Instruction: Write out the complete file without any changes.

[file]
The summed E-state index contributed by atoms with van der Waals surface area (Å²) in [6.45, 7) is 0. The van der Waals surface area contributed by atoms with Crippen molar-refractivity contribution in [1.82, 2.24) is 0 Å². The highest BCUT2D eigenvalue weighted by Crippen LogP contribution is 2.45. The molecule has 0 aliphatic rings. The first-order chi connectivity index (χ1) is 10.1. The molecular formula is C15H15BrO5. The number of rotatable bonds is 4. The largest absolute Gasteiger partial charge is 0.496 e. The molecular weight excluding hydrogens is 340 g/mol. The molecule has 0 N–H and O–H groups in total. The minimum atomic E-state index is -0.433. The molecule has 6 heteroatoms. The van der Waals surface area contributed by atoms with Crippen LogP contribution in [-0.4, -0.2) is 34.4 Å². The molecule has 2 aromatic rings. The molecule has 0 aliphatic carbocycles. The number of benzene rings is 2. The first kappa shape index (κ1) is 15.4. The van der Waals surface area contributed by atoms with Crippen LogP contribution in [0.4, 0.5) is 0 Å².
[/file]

The summed E-state index contributed by atoms with van der Waals surface area (Å²) in [6.45, 7) is 0. The van der Waals surface area contributed by atoms with Crippen molar-refractivity contribution in [1.82, 2.24) is 0 Å². The highest BCUT2D eigenvalue weighted by Crippen LogP contribution is 2.45. The molecule has 0 aliphatic rings. The first-order chi connectivity index (χ1) is 10.1. The molecular formula is C15H15BrO5. The number of rotatable bonds is 4. The largest absolute Gasteiger partial charge is 0.496 e. The molecular weight excluding hydrogens is 340 g/mol. The molecule has 0 N–H and O–H groups in total. The minimum atomic E-state index is -0.433. The molecule has 6 heteroatoms. The van der Waals surface area contributed by atoms with Crippen LogP contribution in [-0.4, -0.2) is 34.4 Å². The molecule has 2 aromatic rings. The molecule has 0 aliphatic carbocycles. The number of benzene rings is 2. The first kappa shape index (κ1) is 15.4. The van der Waals surface area contributed by atoms with Crippen LogP contribution in [0.4, 0.5) is 0 Å².